You can retrieve permissions in several different ways, depending from which perspective you want to look from: a Principal, a Role or a Securable Type.

Some APIs perform checks for the calling user by pulling the user information from the HTTP request itself. Other APIs allow you to specify which object you want to get permissions for.

Getting permissions for a Principal

Getting all Permissions

Retrieve principal's permissions is done using the account name (for instance "somedomain\jane.doe") of that principal. When using the API directly, you have to encode that account name into base64 before sending it, while Consumer API SDK will do the encoding for you.

In the examples below we will use the aftermentioned "somedomain\jane.doe" account.

Direct Consumer API callC# code using Consumer SDK library

Making a GET request to https://my.tachyon.server/Consumer/Permissions/Principal/c29tZWRvbWFpblxqYW5lLmRvZQ== will yield following response:

Return payload
[{
    "SecurableId": null,
    "SecurableName": null,
    "SecurableTypeId": 4,
    "SecurableTypeName": "Instrumentation",
    "RoleId": 4,
    "RoleName": "Infrastructure Administrators",
    "Allowed": true,
    "Operations": [{
        "PermissionId": 19,
        "OperationId": 11,
        "OperationName": "Read",
        "CreatedTimestampUtc": "2019-06-07T15:12:40.757Z",
        "ModifiedTimestampUtc": "2019-06-07T15:12:40.757Z"
    }]
},
{
    "SecurableId": null,
    "SecurableName": null,
    "SecurableTypeId": 12,
    "SecurableTypeName": "ProcessLog",
    "RoleId": 16,
    "RoleName": "Log Viewers",
    "Allowed": true,
    "Operations": [{
        "PermissionId": 61,
        "OperationId": 33,
        "OperationName": "Read",
        "CreatedTimestampUtc": "2019-06-07T15:12:44.13Z",
        "ModifiedTimestampUtc": "2019-06-07T15:12:44.13Z"
    }]
},
{
    "SecurableId": null,
    "SecurableName": null,
    "SecurableTypeId": 13,
    "SecurableTypeName": "SynchronizationLog",
    "RoleId": 16,
    "RoleName": "Log Viewers",
    "Allowed": true,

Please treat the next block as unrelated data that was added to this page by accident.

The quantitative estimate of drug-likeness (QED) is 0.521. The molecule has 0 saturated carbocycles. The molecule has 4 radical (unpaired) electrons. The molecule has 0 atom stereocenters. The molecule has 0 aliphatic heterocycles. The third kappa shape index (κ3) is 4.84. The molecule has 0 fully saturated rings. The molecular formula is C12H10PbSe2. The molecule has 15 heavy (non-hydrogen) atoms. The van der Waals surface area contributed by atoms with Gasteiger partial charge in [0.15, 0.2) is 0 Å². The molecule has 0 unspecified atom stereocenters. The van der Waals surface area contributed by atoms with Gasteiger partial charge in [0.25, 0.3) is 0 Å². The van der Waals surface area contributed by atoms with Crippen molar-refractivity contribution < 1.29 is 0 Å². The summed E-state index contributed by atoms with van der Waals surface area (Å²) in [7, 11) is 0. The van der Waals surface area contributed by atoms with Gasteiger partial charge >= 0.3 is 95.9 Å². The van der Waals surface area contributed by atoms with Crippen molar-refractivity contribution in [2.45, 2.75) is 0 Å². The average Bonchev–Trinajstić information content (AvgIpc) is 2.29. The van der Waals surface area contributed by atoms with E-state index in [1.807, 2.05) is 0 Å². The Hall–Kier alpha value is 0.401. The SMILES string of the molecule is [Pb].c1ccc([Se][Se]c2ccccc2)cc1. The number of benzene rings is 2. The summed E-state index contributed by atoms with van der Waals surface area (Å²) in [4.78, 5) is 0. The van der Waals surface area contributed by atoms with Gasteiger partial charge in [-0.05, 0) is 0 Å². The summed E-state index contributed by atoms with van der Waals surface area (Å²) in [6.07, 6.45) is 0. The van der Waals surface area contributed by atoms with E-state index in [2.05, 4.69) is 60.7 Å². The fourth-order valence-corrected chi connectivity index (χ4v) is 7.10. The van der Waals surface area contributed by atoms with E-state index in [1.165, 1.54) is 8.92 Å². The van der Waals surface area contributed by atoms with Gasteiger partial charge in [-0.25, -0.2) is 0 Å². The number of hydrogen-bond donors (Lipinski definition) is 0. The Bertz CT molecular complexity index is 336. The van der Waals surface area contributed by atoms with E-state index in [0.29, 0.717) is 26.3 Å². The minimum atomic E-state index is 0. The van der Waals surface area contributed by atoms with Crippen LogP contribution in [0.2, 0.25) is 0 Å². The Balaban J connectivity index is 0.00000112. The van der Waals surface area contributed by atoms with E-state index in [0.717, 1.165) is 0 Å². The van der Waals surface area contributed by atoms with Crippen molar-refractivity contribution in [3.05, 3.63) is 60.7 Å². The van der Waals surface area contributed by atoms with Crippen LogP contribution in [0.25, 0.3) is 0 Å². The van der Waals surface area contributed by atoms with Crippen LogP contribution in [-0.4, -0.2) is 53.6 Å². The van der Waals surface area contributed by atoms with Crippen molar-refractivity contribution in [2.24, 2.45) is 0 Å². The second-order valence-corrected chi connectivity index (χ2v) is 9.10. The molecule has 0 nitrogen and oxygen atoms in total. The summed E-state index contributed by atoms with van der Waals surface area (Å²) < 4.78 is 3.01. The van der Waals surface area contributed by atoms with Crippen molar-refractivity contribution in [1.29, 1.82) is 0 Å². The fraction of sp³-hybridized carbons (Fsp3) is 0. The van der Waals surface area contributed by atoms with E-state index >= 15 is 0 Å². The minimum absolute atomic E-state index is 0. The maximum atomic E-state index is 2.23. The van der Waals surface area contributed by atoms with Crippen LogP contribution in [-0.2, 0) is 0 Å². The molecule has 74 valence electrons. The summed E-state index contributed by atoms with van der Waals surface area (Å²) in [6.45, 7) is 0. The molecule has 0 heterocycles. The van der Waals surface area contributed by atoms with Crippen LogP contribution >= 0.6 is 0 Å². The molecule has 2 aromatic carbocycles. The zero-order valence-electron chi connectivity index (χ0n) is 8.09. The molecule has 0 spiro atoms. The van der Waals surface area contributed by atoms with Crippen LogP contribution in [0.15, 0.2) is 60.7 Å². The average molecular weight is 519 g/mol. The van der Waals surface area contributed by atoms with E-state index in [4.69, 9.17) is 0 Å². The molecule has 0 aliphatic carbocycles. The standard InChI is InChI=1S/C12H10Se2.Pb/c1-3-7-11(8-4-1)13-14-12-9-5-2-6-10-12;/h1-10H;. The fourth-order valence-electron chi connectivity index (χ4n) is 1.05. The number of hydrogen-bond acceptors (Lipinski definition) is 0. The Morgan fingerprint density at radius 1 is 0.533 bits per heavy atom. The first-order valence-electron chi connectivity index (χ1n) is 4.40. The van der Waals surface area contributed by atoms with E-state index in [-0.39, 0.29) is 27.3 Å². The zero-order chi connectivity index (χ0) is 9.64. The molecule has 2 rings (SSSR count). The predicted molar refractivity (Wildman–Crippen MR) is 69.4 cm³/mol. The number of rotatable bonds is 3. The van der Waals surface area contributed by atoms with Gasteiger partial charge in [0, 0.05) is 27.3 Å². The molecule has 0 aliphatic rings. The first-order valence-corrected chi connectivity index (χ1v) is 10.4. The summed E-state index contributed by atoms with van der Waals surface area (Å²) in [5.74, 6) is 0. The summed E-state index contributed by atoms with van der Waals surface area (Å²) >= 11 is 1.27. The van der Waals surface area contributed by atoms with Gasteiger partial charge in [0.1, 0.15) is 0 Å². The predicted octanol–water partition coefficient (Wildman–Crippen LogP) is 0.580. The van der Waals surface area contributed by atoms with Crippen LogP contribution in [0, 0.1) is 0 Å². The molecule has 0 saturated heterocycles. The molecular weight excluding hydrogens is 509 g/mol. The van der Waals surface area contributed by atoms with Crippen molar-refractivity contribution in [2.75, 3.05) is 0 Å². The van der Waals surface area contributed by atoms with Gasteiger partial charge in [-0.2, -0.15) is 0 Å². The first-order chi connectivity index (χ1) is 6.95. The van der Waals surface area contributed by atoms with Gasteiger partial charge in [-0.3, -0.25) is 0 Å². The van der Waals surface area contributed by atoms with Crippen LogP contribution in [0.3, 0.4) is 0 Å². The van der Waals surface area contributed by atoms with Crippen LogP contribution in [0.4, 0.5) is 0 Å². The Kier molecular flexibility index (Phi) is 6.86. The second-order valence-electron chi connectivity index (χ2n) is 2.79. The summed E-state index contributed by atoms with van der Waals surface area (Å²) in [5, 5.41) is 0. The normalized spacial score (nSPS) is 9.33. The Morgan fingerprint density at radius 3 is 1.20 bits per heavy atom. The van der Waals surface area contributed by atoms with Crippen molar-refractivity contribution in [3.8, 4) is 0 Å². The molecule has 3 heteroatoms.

"Operations": [{
        "PermissionId": 62,
        "OperationId": 34,
        "OperationName": "Read",
        "CreatedTimestampUtc": "2019-06-07T15:12:44.13Z",
        "ModifiedTimestampUtc": "2019-06-07T15:12:44.13Z"
    }]
},
{
    "SecurableId": null,
    "SecurableName": null,
    "SecurableTypeId": 14,
    "SecurableTypeName": "Component",
    "RoleId": 17,
    "RoleName": "Component Viewers",
    "Allowed": true,
    "Operations": [{
        "PermissionId": 64,
        "OperationId": 35,
        "OperationName": "Read",
        "CreatedTimestampUtc": "2019-06-07T15:12:44.13Z",
        "ModifiedTimestampUtc": "2019-06-07T15:12:44.13Z"
    }]
},
{
    "SecurableId": null,
    "SecurableName": null,
    "SecurableTypeId": 16,
    "SecurableTypeName": "InfrastructureLog",
    "RoleId": 16,
    "RoleName": "Log Viewers",
    "Allowed": true,
    "Operations": [{
        "PermissionId": 63,
        "OperationId": 39,
        "OperationName": "Read",
        "CreatedTimestampUtc": "2019-06-07T15:12:44.13Z",
        "ModifiedTimestampUtc": "2019-06-07T15:12:44.13Z"
    }]
}]

Use Permissions object inside the Tachyon connector instance.

Retrieving all Permissions for a specific Principal
permissions = connector.Permissions.GetForPrincipal("somedomain\\jane.doe");

"permissions" object will contain the same data you can see in the JSON response on the left.

Checking for a specific Permission


Getting permissions for a Role

Getting permissions for a Securable Type

Helper APIs

Who am I?

Active Directory search

Retrieving members of an Active Directory group

Configuring Tachyon's RBAC through the Consumer API

Adding Principals from Active Directory

Configuring Roles

Adding, Editing and Removing a Role

Assigning and unassigning Principals to Roles

Adding and removing Permissions to a Role

Assigning and unassigning Management Groups to a Role

Configuring Management Groups

Configuring Securable Types and Applicable Operations

Dealing with Operations